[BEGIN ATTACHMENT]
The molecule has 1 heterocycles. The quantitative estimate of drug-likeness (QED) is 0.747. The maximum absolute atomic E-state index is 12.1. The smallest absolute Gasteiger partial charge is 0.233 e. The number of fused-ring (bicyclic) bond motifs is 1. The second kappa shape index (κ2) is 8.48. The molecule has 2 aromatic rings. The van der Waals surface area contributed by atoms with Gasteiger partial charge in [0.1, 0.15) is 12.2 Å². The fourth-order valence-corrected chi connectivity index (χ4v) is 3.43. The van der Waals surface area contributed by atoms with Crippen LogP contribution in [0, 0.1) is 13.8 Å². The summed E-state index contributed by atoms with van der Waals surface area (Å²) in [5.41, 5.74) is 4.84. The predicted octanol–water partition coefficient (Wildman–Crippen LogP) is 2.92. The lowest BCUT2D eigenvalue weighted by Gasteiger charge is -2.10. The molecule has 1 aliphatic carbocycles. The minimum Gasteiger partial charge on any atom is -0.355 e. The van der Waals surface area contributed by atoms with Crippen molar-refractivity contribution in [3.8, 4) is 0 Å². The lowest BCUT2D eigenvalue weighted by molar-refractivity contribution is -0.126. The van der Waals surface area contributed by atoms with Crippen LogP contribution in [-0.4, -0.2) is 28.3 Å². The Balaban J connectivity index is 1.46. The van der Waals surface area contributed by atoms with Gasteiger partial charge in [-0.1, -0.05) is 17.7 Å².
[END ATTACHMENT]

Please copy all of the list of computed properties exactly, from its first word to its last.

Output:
The molecule has 1 heterocycles. The quantitative estimate of drug-likeness (QED) is 0.747. The maximum absolute atomic E-state index is 12.1. The smallest absolute Gasteiger partial charge is 0.233 e. The number of fused-ring (bicyclic) bond motifs is 1. The second kappa shape index (κ2) is 8.48. The molecule has 2 aromatic rings. The van der Waals surface area contributed by atoms with Gasteiger partial charge in [0.1, 0.15) is 12.2 Å². The fourth-order valence-corrected chi connectivity index (χ4v) is 3.43. The van der Waals surface area contributed by atoms with Crippen LogP contribution in [0, 0.1) is 13.8 Å². The summed E-state index contributed by atoms with van der Waals surface area (Å²) in [5.41, 5.74) is 4.84. The predicted octanol–water partition coefficient (Wildman–Crippen LogP) is 2.92. The lowest BCUT2D eigenvalue weighted by Gasteiger charge is -2.10. The molecule has 1 aliphatic carbocycles. The minimum Gasteiger partial charge on any atom is -0.355 e. The van der Waals surface area contributed by atoms with Crippen molar-refractivity contribution in [3.8, 4) is 0 Å². The lowest BCUT2D eigenvalue weighted by molar-refractivity contribution is -0.126. The van der Waals surface area contributed by atoms with Crippen LogP contribution in [-0.4, -0.2) is 28.3 Å². The Balaban J connectivity index is 1.46. The van der Waals surface area contributed by atoms with Gasteiger partial charge in [-0.1, -0.05) is 17.7 Å².